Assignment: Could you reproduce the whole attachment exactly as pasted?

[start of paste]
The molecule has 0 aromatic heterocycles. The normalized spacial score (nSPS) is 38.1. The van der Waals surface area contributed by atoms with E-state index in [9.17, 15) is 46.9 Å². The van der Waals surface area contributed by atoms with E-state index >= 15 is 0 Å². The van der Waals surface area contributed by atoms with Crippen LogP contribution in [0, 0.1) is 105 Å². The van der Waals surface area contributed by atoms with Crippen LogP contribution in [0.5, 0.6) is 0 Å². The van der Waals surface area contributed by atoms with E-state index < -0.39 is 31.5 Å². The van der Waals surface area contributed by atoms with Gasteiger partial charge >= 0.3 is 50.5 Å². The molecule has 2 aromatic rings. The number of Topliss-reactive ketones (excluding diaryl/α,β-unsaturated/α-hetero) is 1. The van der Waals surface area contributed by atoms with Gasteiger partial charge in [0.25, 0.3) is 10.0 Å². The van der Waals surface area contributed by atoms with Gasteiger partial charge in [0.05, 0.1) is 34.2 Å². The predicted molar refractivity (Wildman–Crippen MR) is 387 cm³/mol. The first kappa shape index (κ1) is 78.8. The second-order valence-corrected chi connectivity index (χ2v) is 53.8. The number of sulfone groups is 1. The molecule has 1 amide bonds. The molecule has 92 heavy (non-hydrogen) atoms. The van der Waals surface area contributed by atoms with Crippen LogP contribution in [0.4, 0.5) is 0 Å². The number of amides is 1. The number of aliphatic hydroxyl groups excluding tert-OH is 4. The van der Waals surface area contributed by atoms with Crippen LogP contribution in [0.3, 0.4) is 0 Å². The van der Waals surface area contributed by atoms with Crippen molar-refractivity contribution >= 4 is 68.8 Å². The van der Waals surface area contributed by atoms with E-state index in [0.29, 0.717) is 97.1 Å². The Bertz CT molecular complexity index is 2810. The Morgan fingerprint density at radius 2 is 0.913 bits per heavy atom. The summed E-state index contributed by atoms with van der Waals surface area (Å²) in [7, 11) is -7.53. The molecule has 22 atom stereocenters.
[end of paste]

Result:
The molecule has 0 aromatic heterocycles. The normalized spacial score (nSPS) is 38.1. The van der Waals surface area contributed by atoms with E-state index in [9.17, 15) is 46.9 Å². The van der Waals surface area contributed by atoms with E-state index >= 15 is 0 Å². The van der Waals surface area contributed by atoms with Crippen LogP contribution in [0, 0.1) is 105 Å². The van der Waals surface area contributed by atoms with Crippen LogP contribution in [0.5, 0.6) is 0 Å². The van der Waals surface area contributed by atoms with E-state index < -0.39 is 31.5 Å². The van der Waals surface area contributed by atoms with Gasteiger partial charge >= 0.3 is 50.5 Å². The molecule has 2 aromatic rings. The number of Topliss-reactive ketones (excluding diaryl/α,β-unsaturated/α-hetero) is 1. The van der Waals surface area contributed by atoms with Gasteiger partial charge in [0.25, 0.3) is 10.0 Å². The van der Waals surface area contributed by atoms with Gasteiger partial charge in [0.05, 0.1) is 34.2 Å². The predicted molar refractivity (Wildman–Crippen MR) is 387 cm³/mol. The first kappa shape index (κ1) is 78.8. The second-order valence-corrected chi connectivity index (χ2v) is 53.8. The number of sulfone groups is 1. The molecule has 1 amide bonds. The molecule has 92 heavy (non-hydrogen) atoms. The van der Waals surface area contributed by atoms with Crippen LogP contribution in [0.4, 0.5) is 0 Å². The number of amides is 1. The number of aliphatic hydroxyl groups excluding tert-OH is 4. The van der Waals surface area contributed by atoms with Crippen LogP contribution in [0.3, 0.4) is 0 Å². The van der Waals surface area contributed by atoms with Crippen molar-refractivity contribution >= 4 is 68.8 Å². The van der Waals surface area contributed by atoms with E-state index in [0.29, 0.717) is 97.1 Å². The Bertz CT molecular complexity index is 2810. The Morgan fingerprint density at radius 2 is 0.913 bits per heavy atom. The summed E-state index contributed by atoms with van der Waals surface area (Å²) in [7, 11) is -7.53. The molecule has 22 atom stereocenters.